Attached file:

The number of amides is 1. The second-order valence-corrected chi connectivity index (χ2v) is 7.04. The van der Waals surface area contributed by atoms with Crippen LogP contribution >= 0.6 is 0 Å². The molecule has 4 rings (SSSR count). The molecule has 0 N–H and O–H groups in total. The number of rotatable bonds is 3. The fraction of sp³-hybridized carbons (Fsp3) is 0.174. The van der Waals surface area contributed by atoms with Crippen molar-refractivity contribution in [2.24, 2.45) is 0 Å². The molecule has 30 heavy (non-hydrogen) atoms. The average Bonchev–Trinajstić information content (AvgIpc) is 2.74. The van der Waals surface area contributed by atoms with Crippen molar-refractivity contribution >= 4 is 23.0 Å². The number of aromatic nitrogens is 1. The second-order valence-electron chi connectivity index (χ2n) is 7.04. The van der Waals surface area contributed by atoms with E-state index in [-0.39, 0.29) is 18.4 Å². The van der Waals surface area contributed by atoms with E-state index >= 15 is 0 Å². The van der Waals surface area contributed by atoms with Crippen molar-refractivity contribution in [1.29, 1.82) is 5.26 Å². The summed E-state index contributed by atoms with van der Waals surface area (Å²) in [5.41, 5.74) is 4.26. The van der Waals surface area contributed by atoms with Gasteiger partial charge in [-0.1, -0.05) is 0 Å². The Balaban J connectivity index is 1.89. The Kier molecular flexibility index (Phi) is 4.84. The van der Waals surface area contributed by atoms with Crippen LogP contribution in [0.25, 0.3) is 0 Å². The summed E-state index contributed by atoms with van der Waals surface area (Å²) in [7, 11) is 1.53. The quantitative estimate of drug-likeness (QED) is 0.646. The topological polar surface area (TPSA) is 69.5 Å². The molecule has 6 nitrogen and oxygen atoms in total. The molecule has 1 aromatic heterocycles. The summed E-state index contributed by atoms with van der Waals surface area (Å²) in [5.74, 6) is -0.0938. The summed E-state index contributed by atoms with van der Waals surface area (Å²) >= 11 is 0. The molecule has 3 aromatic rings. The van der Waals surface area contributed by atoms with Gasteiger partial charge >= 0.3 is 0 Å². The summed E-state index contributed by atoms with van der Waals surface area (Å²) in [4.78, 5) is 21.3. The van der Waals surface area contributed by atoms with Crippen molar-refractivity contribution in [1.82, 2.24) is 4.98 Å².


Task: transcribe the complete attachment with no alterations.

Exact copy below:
The number of amides is 1. The second-order valence-corrected chi connectivity index (χ2v) is 7.04. The van der Waals surface area contributed by atoms with Crippen LogP contribution >= 0.6 is 0 Å². The molecule has 4 rings (SSSR count). The molecule has 0 N–H and O–H groups in total. The number of rotatable bonds is 3. The fraction of sp³-hybridized carbons (Fsp3) is 0.174. The van der Waals surface area contributed by atoms with Crippen molar-refractivity contribution in [2.24, 2.45) is 0 Å². The molecule has 30 heavy (non-hydrogen) atoms. The average Bonchev–Trinajstić information content (AvgIpc) is 2.74. The van der Waals surface area contributed by atoms with Crippen molar-refractivity contribution >= 4 is 23.0 Å². The number of aromatic nitrogens is 1. The second-order valence-electron chi connectivity index (χ2n) is 7.04. The van der Waals surface area contributed by atoms with E-state index in [-0.39, 0.29) is 18.4 Å². The van der Waals surface area contributed by atoms with E-state index >= 15 is 0 Å². The van der Waals surface area contributed by atoms with Crippen molar-refractivity contribution in [1.29, 1.82) is 5.26 Å². The summed E-state index contributed by atoms with van der Waals surface area (Å²) in [5.41, 5.74) is 4.26. The van der Waals surface area contributed by atoms with Gasteiger partial charge in [-0.1, -0.05) is 0 Å². The Balaban J connectivity index is 1.89. The Kier molecular flexibility index (Phi) is 4.84. The van der Waals surface area contributed by atoms with Crippen LogP contribution in [0.25, 0.3) is 0 Å². The summed E-state index contributed by atoms with van der Waals surface area (Å²) in [7, 11) is 1.53. The quantitative estimate of drug-likeness (QED) is 0.646. The topological polar surface area (TPSA) is 69.5 Å². The molecule has 6 nitrogen and oxygen atoms in total. The molecule has 1 aromatic heterocycles. The summed E-state index contributed by atoms with van der Waals surface area (Å²) in [5.74, 6) is -0.0938. The summed E-state index contributed by atoms with van der Waals surface area (Å²) >= 11 is 0. The molecule has 3 aromatic rings. The van der Waals surface area contributed by atoms with Gasteiger partial charge >= 0.3 is 0 Å². The summed E-state index contributed by atoms with van der Waals surface area (Å²) in [4.78, 5) is 21.3. The van der Waals surface area contributed by atoms with Crippen molar-refractivity contribution in [1.82, 2.24) is 4.98 Å².